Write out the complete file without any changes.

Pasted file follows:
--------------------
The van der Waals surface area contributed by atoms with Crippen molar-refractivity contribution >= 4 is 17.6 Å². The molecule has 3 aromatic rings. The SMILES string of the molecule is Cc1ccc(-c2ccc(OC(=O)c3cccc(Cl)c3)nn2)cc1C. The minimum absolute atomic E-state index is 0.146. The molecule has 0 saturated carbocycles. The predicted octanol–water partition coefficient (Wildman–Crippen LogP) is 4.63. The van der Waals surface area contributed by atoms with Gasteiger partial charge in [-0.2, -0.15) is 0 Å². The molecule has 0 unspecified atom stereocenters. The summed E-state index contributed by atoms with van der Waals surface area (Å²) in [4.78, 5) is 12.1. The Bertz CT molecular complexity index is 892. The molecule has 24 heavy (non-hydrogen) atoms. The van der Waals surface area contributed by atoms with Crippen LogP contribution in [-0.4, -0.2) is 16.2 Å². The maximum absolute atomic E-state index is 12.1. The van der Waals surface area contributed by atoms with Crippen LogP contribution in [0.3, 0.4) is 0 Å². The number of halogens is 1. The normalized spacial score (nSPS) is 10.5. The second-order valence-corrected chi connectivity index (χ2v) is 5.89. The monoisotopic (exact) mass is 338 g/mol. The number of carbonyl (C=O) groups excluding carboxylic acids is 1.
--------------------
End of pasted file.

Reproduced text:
The van der Waals surface area contributed by atoms with Crippen molar-refractivity contribution >= 4 is 17.6 Å². The molecule has 3 aromatic rings. The SMILES string of the molecule is Cc1ccc(-c2ccc(OC(=O)c3cccc(Cl)c3)nn2)cc1C. The minimum absolute atomic E-state index is 0.146. The molecule has 0 saturated carbocycles. The predicted octanol–water partition coefficient (Wildman–Crippen LogP) is 4.63. The van der Waals surface area contributed by atoms with Gasteiger partial charge in [-0.2, -0.15) is 0 Å². The molecule has 0 unspecified atom stereocenters. The summed E-state index contributed by atoms with van der Waals surface area (Å²) in [4.78, 5) is 12.1. The Bertz CT molecular complexity index is 892. The molecule has 24 heavy (non-hydrogen) atoms. The van der Waals surface area contributed by atoms with Crippen LogP contribution in [-0.4, -0.2) is 16.2 Å². The maximum absolute atomic E-state index is 12.1. The van der Waals surface area contributed by atoms with Crippen LogP contribution in [0.3, 0.4) is 0 Å². The number of halogens is 1. The normalized spacial score (nSPS) is 10.5. The second-order valence-corrected chi connectivity index (χ2v) is 5.89. The monoisotopic (exact) mass is 338 g/mol. The number of carbonyl (C=O) groups excluding carboxylic acids is 1.